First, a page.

Tuesday, April 26, 2022


 BUZZ, BUZZ.  The BUZZ is back!

* The National Society of Tax Professionals (NSTP) lists “Seven Common Myths About Tax Refunds”.


It is very important that you pay attention to Myth 6 (highlight is mine)–


Myth 6: Calling a tax professional will provide a better refund date:


Contacting a tax professional will not speed up a refund. Tax professionals cannot move up a refund date nor do they have access to any "special" information that will provide a more accurate refund date.”


* Another return to normalcy in the White House – a President releases his tax return to the public, as reported by Kay Bell in “Tax tradition return redux: Biden and Harris again release their tax returns” at DON’T MESS WITH TAXES.


* Russ Fox begins a 4-part series on2022 Tax Season: The Tax Season From Hell” at TAXABLE TALK.

It looks like I picked a good time to retire.


Part 1 deals with IRS and government issues.


* Attention fellow tax pros - the IRS has announced “The 2022 IRS Nationwide Tax Forum Will Be Held Virtually”.



Monday, April 18, 2022

Friday, April 15, 2022


If you haven’t prepared or submitted your 2021 federal tax return yet and think, or know, you will owe your Uncle Sam IT IS VITALLY IMPORTANT THAT YOU GET A FORM 4868 EXTENSION REQUEST IN THE MAIL BEFORE MONDAY – EVEN IF YOU CANNOT PAY ANYTHING WITH THE EXTENSION.

The penalty for late payment of tax is .5% (1/2 of 1%) of what you owe per month.  The penalty for late filing – which is what you are doing without having submitted a Form 4868 – is 5% of what you owe per month.


Monday, April 4, 2022



Long time no BUZZ.

* A timely tip for clients of tax pros from a “tweet” by Jan Roberg (@RobergTax)

Tax Tip for Investors:  if you have an investment account and you receive a tax document, you need to send your accountant ALL of the pages.  As annoying as it seems, and some of them are really long, I get it, but we need to see the whole thing.”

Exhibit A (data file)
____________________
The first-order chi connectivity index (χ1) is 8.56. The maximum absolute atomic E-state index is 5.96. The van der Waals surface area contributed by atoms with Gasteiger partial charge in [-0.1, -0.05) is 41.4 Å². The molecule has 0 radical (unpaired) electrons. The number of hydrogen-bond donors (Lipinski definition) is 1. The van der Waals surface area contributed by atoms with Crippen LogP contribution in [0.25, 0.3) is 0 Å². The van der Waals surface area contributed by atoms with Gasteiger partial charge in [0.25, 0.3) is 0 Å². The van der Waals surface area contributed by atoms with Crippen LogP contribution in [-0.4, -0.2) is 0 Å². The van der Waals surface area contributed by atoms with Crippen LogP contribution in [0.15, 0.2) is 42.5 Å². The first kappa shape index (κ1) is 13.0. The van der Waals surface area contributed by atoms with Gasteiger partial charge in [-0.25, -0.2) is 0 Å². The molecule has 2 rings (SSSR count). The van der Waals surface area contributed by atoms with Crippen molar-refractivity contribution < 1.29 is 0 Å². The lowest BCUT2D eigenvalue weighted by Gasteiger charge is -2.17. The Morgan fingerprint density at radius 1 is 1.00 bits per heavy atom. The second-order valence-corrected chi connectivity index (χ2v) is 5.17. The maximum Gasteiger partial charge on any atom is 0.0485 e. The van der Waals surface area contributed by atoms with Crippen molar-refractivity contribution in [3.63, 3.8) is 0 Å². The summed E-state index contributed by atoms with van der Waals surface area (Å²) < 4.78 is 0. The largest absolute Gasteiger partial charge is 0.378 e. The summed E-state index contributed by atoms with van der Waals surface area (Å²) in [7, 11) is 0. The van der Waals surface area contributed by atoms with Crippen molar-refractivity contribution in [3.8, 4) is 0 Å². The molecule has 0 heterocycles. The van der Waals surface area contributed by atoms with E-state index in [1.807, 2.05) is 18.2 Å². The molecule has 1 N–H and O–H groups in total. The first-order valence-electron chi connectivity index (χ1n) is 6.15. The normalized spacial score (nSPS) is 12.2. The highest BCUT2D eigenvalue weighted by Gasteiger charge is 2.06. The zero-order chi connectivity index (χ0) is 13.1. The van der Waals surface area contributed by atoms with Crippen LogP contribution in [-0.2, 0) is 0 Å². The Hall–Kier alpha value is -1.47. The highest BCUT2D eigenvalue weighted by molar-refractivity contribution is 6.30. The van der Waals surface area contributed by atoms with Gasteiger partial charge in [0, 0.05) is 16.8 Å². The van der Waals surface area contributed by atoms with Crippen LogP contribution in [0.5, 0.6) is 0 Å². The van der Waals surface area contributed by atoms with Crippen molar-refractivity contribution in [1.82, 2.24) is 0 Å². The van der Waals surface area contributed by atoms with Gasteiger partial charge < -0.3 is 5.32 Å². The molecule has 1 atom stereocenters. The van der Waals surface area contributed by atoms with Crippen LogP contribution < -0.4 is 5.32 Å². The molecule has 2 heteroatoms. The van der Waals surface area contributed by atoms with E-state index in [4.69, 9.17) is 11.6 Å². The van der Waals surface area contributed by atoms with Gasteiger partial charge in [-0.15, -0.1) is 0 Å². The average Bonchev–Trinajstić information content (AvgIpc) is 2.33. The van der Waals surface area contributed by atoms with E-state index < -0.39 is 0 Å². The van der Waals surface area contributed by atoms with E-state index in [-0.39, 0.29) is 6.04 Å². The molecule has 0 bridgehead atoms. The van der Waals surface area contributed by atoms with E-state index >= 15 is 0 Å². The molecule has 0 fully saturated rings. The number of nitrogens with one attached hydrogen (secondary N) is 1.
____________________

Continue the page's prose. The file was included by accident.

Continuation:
FYI - Fidelity does not mail clients the entire statement.  The dividend income detail and other important information is missing.  You must go online and print out the complete statement.

And, of course, tax pros need the separate statements of USGO percentages for mutual fund dividends and the state breakdown for tax-exempt mutual fund dividends - which are not part of the "official" Consolidated 1099 Year-End Statement.

* Chris Gaetano reports on a study in the American Accounting Association’s “Accounting Horizons” journal finds that showed what motivates taxpayers to use either DIY tax software or a paid prepare in “DIY vs. tax pro: How taxpayers choose” at ACCOUNTING TODAY (highlight is mine) -

While both factors were cited as very important by study participants, those who prefer using DIY software found minimizing costs more valuable, while those who prefer a paid preparer said accuracy was their main priority.”

The moral – if you want a cheap return buy software, but if you want an accurate return use a tax professional.

* Some good advice from Kay Bell, the yellow rose of taxes, at DON’T MESS WITH TAXES – “Owe the IRS? Got a big refund? Adjust your withholding”.

* And Kay warns us “Don't fall for these 10 tax myths on April Fools' (or any) day”.

Pay attention to #10 -

My tax preparer is liable for any errors.

Sorry, but you are still ultimately responsible for any mistakes on your tax return. If it's a joint filing, both spouses are jointly and severally liable, which is legalese for the IRS will come after you both for any due taxes. You should have paid better attention to the statement on your Form 1040 just above the line for your signature. The one that talks about ‘under penalties of perjury’